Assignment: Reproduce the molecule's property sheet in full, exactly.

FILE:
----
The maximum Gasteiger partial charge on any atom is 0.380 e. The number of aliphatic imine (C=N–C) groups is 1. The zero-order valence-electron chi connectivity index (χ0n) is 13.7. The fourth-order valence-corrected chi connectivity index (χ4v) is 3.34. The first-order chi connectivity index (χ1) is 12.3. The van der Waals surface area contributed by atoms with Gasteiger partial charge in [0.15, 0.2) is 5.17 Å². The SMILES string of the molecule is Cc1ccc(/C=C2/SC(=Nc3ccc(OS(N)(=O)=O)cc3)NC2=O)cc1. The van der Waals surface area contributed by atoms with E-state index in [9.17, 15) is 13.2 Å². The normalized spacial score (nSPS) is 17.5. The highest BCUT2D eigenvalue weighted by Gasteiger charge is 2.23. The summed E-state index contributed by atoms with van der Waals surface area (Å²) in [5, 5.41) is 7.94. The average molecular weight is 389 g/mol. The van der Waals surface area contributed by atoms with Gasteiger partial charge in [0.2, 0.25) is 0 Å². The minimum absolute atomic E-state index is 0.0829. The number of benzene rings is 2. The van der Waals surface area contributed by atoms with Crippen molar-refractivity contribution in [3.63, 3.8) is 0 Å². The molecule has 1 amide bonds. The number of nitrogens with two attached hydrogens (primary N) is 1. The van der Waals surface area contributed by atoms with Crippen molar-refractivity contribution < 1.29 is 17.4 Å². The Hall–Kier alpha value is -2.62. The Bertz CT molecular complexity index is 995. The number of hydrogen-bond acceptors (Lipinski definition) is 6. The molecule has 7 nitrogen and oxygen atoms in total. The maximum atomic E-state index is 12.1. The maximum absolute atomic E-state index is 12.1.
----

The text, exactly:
The maximum Gasteiger partial charge on any atom is 0.380 e. The number of aliphatic imine (C=N–C) groups is 1. The zero-order valence-electron chi connectivity index (χ0n) is 13.7. The fourth-order valence-corrected chi connectivity index (χ4v) is 3.34. The first-order chi connectivity index (χ1) is 12.3. The van der Waals surface area contributed by atoms with Gasteiger partial charge in [0.15, 0.2) is 5.17 Å². The SMILES string of the molecule is Cc1ccc(/C=C2/SC(=Nc3ccc(OS(N)(=O)=O)cc3)NC2=O)cc1. The van der Waals surface area contributed by atoms with E-state index in [9.17, 15) is 13.2 Å². The normalized spacial score (nSPS) is 17.5. The highest BCUT2D eigenvalue weighted by Gasteiger charge is 2.23. The summed E-state index contributed by atoms with van der Waals surface area (Å²) in [5, 5.41) is 7.94. The average molecular weight is 389 g/mol. The van der Waals surface area contributed by atoms with Gasteiger partial charge in [0.2, 0.25) is 0 Å². The minimum absolute atomic E-state index is 0.0829. The number of benzene rings is 2. The van der Waals surface area contributed by atoms with Crippen molar-refractivity contribution in [3.63, 3.8) is 0 Å². The molecule has 1 amide bonds. The number of nitrogens with two attached hydrogens (primary N) is 1. The van der Waals surface area contributed by atoms with Crippen molar-refractivity contribution < 1.29 is 17.4 Å². The Hall–Kier alpha value is -2.62. The Bertz CT molecular complexity index is 995. The number of hydrogen-bond acceptors (Lipinski definition) is 6. The molecule has 7 nitrogen and oxygen atoms in total. The maximum atomic E-state index is 12.1. The maximum absolute atomic E-state index is 12.1.